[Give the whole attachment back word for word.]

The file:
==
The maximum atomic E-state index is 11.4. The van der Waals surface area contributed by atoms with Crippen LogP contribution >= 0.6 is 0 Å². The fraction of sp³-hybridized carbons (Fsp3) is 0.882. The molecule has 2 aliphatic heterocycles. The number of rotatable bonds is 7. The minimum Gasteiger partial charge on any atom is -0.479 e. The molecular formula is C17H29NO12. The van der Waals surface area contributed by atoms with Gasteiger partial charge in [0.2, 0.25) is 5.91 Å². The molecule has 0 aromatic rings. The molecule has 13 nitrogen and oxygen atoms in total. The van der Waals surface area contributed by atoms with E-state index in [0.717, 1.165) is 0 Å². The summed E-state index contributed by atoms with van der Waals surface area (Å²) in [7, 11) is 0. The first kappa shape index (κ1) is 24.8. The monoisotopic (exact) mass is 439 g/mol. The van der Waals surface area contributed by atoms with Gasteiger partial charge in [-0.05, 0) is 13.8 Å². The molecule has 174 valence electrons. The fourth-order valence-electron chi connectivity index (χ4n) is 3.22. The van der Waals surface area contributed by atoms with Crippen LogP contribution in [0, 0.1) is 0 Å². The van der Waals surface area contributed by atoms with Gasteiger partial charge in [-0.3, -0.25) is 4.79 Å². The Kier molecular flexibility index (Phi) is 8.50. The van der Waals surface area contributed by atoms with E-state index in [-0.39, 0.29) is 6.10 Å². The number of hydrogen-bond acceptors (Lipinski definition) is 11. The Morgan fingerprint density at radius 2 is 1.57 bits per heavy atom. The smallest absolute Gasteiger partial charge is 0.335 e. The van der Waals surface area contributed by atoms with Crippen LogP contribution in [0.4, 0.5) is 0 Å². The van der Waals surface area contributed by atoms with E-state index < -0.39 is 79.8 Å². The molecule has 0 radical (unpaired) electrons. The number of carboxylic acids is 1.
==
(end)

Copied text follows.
The maximum atomic E-state index is 11.4. The van der Waals surface area contributed by atoms with Crippen LogP contribution >= 0.6 is 0 Å². The fraction of sp³-hybridized carbons (Fsp3) is 0.882. The molecule has 2 aliphatic heterocycles. The number of rotatable bonds is 7. The minimum Gasteiger partial charge on any atom is -0.479 e. The molecular formula is C17H29NO12. The van der Waals surface area contributed by atoms with Gasteiger partial charge in [0.2, 0.25) is 5.91 Å². The molecule has 0 aromatic rings. The molecule has 13 nitrogen and oxygen atoms in total. The van der Waals surface area contributed by atoms with E-state index in [0.717, 1.165) is 0 Å². The summed E-state index contributed by atoms with van der Waals surface area (Å²) in [7, 11) is 0. The first kappa shape index (κ1) is 24.8. The monoisotopic (exact) mass is 439 g/mol. The van der Waals surface area contributed by atoms with Gasteiger partial charge in [-0.05, 0) is 13.8 Å². The molecule has 174 valence electrons. The fourth-order valence-electron chi connectivity index (χ4n) is 3.22. The van der Waals surface area contributed by atoms with Crippen LogP contribution in [0, 0.1) is 0 Å². The van der Waals surface area contributed by atoms with Gasteiger partial charge in [-0.3, -0.25) is 4.79 Å². The Kier molecular flexibility index (Phi) is 8.50. The van der Waals surface area contributed by atoms with E-state index in [-0.39, 0.29) is 6.10 Å². The number of hydrogen-bond acceptors (Lipinski definition) is 11. The Morgan fingerprint density at radius 2 is 1.57 bits per heavy atom. The smallest absolute Gasteiger partial charge is 0.335 e. The van der Waals surface area contributed by atoms with Crippen LogP contribution in [0.4, 0.5) is 0 Å². The van der Waals surface area contributed by atoms with E-state index < -0.39 is 79.8 Å². The molecule has 0 radical (unpaired) electrons. The number of carboxylic acids is 1.